Over the years, mostly through research done by my dad, I’ve read bits and pieces about this moment. In my mind it was always this triumphant moment — the peak of my grandpa’s heroism. That isn’t how he sees it, though. “We were happy about it, but we weren’t really celebrating. After all, guys were getting killed. Whether the enemy or not, it’s still guys getting killed. So you’re not really jumping up for joy,” he says.
It’s for this reason, I suspect, that when I ask my grandpa why it is important to wear a poppy, to recognize the importance of Remembrance Day, that he’s never filled me full of glorious tales of sinking a German submarine.
“You should know about the war, for sure. I don’t think it should ever be forgotten, in any shape or form,” he says. “If we hadn’t … fought, you might be living under Hitler today. It’s as simple as that.”
When I ask him what he remembers most about the Second World War, he gives two answers.
“You think about the guys you serve with,” he says, before adding, “the most important thing I remember is when I met Dorothy in Saint John.”
Dorothy is my grandma — we call her nanny — and she has been married to my grandpa for 73 years.
They met at a dance near the end of the war, when my grandpa’s ship was being repaired in New Brunswick.
My grandpa was, and for his age still is, a very good dancer. He caught the eye of my grandma, who is also a great dancer, and they have been together ever since.
Growing up, and to this day, grandpa will only speak in short sentences about fighting in a war that resulted in 60 million people dead, more than 45,000 of them Canadians.
But the signs of my grandpa being a sailor have always been evident.
On both of his arms he has sailor tattoos — both done by an Irish sea captain in Londonderry, Ireland. Both are indistinguishable now, as the skin on his arms has wrinkled over his 94 years, but one is of the old Canadian flag with the words “Canada Forever” above it. The other is of a ship and the words, “Homeward Bound.”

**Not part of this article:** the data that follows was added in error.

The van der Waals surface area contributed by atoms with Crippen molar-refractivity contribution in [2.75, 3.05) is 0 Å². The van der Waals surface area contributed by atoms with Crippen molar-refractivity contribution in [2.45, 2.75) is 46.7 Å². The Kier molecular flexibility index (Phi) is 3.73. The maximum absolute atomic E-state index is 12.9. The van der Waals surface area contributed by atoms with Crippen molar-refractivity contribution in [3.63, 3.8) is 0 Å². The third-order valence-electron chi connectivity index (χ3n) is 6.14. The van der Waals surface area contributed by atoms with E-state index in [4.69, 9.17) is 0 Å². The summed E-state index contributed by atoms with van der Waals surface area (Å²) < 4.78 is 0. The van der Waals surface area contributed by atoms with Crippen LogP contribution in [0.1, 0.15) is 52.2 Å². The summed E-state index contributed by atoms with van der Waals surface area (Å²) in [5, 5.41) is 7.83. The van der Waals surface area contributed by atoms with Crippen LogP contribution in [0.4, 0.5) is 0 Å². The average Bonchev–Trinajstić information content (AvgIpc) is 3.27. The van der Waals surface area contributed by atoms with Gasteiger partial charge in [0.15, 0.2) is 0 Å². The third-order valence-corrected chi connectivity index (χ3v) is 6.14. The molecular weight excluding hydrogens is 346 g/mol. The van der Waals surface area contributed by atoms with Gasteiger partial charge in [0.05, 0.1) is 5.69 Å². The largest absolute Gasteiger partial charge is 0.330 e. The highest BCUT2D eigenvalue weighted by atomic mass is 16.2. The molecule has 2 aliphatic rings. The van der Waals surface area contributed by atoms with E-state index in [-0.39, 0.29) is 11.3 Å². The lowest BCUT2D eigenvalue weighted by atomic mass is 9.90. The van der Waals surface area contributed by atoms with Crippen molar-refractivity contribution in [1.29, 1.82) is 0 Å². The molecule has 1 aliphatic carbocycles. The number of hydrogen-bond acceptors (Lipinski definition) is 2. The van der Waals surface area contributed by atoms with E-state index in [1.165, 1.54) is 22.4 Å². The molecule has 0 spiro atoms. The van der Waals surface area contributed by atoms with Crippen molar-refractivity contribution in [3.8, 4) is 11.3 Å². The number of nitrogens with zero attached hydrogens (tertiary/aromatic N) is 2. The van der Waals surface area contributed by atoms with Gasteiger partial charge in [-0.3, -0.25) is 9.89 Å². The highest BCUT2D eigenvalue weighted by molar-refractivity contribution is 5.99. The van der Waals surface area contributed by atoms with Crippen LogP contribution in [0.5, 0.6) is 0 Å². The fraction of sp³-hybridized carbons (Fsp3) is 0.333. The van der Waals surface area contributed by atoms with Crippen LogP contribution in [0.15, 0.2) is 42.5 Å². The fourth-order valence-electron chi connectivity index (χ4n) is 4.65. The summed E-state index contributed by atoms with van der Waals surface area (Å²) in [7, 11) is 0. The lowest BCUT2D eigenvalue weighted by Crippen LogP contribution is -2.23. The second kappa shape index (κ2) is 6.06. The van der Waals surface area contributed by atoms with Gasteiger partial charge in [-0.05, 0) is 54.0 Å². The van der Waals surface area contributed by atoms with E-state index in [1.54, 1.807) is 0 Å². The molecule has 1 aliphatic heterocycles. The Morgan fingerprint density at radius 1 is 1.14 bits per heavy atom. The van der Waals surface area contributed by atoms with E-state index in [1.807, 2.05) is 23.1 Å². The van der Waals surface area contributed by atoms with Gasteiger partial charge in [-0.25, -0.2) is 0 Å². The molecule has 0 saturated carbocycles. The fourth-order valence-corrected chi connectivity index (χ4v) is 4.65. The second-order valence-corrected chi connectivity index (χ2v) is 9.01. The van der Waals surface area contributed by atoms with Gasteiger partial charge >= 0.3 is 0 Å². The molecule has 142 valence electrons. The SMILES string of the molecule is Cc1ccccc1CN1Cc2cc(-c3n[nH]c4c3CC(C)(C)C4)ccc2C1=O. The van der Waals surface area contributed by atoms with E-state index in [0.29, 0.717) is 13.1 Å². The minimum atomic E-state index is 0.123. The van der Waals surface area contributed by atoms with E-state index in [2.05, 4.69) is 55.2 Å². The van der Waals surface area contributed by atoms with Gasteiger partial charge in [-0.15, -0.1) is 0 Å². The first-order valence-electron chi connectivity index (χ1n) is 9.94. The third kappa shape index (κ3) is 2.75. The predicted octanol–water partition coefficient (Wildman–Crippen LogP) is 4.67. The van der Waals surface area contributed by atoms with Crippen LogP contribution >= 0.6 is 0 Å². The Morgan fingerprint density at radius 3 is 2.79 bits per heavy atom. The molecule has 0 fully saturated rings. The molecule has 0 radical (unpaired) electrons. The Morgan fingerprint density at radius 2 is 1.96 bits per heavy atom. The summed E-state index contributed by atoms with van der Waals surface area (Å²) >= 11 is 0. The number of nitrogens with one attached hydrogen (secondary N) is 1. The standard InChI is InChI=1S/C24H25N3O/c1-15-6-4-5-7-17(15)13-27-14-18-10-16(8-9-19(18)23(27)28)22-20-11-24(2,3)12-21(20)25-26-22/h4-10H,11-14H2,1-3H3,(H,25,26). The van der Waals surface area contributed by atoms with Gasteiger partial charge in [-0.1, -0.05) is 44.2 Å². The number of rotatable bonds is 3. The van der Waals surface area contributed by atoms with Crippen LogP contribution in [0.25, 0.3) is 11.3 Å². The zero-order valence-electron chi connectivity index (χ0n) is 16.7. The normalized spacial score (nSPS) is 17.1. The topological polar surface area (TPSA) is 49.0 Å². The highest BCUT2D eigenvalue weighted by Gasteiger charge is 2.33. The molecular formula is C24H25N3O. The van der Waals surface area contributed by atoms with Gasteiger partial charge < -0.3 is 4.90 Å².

Another telltale sign of my grandpa’s former seafaring life is his ability to put back a bottle of rum. He doesn’t drink much these days, but I’m pretty sure my grandpa could still drink me under the table.
But my earliest memory of recognizing that my grandpa fought in the war comes from my mom, who when I was maybe six or seven, came into my bedroom on Nov. 11 and instructed me to be silent for one minute, to think about grandpa.
I remember asking her why. This is when she told me her dad fought in a war so that I could be free, and that many of his friends died during it.
This was also the moment when war became more than just a make-believe idea in my head, and my grandpa became even more of a hero in my mind than he already was.
He didn’t need to talk about it for me to know that, so I had never really asked — until now.
“You’ve got to think about what the past is. You wouldn’t be human if you didn’t, because I mean after all, I did lose a lot of buddies in the war,” he says. “You always think about it.”
Clinton White joined the Royal Canadian Navy in 1942 and did his part to defeat Hitler’s Nazi forces.
Clinton and Dorothy White met in Saint John, New Brunswick near the end of the Second World War and have been married 73 years.